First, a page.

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Published online by Cambridge University Press: 07 February 2022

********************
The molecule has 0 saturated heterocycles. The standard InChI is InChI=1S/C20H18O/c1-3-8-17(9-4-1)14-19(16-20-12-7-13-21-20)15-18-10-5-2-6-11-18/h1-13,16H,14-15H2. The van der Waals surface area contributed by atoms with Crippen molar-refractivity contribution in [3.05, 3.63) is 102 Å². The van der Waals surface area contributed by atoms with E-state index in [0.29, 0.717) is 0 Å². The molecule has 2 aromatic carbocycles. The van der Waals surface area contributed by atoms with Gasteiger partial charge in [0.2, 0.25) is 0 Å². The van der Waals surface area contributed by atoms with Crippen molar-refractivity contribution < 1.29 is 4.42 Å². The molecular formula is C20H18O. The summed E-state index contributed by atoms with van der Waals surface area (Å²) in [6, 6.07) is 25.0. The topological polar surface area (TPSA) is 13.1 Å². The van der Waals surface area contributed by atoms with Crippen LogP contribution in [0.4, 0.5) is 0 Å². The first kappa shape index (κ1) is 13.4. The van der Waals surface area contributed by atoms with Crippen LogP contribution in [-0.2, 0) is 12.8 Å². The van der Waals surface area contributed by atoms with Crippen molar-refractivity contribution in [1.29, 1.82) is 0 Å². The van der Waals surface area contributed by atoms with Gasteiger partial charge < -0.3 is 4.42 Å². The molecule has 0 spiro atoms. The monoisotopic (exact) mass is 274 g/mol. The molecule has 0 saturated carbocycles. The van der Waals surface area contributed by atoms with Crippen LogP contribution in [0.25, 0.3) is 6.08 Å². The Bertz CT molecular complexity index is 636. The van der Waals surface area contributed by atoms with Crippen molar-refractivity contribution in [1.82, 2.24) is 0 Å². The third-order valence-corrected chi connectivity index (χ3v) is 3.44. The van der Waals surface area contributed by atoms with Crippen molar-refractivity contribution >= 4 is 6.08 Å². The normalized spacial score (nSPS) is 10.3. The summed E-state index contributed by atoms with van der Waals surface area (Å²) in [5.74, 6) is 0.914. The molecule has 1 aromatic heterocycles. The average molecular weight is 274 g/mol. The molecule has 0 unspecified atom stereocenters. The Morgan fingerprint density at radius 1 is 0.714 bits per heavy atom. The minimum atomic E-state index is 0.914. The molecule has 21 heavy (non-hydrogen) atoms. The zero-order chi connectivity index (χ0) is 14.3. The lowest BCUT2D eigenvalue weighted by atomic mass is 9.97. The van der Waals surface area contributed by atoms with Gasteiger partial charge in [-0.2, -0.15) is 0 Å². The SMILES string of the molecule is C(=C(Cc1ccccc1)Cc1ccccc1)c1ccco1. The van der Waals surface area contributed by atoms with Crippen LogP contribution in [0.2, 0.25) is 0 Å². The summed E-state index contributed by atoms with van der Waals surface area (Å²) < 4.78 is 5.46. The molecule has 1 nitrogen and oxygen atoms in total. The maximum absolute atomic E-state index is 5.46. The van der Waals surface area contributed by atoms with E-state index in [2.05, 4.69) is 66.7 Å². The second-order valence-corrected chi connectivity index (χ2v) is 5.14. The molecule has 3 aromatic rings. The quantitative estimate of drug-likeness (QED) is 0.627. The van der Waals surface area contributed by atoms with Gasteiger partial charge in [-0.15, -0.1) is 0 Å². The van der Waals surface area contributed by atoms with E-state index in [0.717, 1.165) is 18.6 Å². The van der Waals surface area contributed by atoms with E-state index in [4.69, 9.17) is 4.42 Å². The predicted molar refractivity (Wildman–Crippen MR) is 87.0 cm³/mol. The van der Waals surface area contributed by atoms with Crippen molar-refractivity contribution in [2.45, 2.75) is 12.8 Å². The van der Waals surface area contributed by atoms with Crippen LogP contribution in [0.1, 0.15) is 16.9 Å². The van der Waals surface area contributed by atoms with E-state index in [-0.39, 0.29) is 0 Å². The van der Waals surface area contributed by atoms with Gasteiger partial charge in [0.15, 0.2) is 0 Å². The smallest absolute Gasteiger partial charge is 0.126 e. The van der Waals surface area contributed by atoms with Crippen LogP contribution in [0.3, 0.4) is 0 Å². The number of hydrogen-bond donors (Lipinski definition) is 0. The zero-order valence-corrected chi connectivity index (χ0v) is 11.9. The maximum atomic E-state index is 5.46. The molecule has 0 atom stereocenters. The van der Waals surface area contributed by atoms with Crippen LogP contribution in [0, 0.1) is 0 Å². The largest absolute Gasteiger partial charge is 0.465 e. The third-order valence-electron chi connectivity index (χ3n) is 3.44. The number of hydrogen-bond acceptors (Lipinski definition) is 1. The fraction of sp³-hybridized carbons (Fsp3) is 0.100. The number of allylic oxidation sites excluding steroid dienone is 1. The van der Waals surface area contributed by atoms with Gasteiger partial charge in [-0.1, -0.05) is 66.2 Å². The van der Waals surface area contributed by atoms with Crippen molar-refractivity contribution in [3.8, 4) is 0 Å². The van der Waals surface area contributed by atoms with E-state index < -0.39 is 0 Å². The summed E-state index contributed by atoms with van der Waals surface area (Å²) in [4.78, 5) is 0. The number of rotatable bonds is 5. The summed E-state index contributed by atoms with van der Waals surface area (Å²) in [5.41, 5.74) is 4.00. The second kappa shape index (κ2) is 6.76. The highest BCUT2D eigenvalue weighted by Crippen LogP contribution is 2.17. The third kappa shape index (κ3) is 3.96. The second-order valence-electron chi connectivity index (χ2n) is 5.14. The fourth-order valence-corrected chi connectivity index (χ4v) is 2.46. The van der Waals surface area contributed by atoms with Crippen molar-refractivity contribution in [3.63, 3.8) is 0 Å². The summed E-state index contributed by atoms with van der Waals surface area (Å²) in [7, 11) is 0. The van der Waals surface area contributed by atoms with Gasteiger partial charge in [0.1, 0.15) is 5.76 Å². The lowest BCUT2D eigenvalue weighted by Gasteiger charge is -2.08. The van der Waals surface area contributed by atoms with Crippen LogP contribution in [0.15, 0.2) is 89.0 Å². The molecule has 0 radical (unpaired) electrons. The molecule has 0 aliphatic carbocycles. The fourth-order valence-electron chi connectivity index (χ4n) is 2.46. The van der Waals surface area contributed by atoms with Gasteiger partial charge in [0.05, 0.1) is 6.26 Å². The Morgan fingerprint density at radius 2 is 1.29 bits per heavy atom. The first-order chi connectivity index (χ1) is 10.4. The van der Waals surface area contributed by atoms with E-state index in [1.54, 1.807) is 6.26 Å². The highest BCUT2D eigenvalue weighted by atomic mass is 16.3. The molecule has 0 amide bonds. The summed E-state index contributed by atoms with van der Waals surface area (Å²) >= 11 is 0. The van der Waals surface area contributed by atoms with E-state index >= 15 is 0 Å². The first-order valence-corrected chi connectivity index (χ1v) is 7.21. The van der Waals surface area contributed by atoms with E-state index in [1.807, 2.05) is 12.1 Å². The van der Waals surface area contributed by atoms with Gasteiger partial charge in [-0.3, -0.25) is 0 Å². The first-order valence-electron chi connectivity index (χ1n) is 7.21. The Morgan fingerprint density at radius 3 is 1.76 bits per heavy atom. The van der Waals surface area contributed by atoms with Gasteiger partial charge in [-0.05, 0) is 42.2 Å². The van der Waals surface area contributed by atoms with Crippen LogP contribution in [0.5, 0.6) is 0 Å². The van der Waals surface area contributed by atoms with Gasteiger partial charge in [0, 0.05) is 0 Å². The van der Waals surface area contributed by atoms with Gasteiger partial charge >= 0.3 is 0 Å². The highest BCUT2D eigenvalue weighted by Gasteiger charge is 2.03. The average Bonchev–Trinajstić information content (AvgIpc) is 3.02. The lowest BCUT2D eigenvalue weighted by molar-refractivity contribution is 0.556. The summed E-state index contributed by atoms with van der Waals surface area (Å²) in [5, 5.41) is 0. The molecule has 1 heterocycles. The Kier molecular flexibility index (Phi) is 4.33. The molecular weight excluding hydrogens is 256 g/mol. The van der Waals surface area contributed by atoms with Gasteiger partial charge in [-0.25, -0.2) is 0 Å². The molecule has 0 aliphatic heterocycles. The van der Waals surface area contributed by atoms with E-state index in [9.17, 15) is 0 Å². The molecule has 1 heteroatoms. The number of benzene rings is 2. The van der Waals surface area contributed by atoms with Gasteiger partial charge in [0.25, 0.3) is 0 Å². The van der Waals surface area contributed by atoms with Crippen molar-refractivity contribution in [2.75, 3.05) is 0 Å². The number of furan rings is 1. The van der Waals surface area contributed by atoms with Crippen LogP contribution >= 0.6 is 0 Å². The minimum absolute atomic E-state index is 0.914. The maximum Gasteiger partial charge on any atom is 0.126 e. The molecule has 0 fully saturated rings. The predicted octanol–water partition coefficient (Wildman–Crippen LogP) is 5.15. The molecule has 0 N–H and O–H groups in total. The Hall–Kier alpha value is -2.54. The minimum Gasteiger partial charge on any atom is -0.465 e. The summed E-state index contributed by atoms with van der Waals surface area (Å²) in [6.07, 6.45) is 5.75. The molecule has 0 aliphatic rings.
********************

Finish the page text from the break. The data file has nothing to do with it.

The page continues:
Medieval monarchs feared political sorcery as a form of treason, but monarchs themselves were also accused of using magic, and several kings became intensely interested in the political and financial potential of occult traditions. Beginning in the twelfth century, rulers began to show interest in the political potential of astrological prognostications, although it was not until the fourteenth century that accusations of political sorcery first burst onto the scene in England. A succession of occult royal advisers, including Roger Bacon and George Ripley, attempted to assume the mantle of Merlin and counsel England’s kings, while Richard II went beyond other monarchs in defining himself as a royal magus. Medieval kings attempted to draw on occult knowledge for both warfare and financial aid in the Hundred Years’ War. Alchemists strove in vain to cure Henry VI of mental illness, while accusations of magic against the wife of Humphrey, duke of Gloucester destabilised the nation. During the Wars of the Roses, politically motivated accusations of sorcery played a key role in the rise of Richard III. The chapter highlights the ambiguity of magic and occult traditions in medieval politics, and their uses both positive and negative in the arts of politics.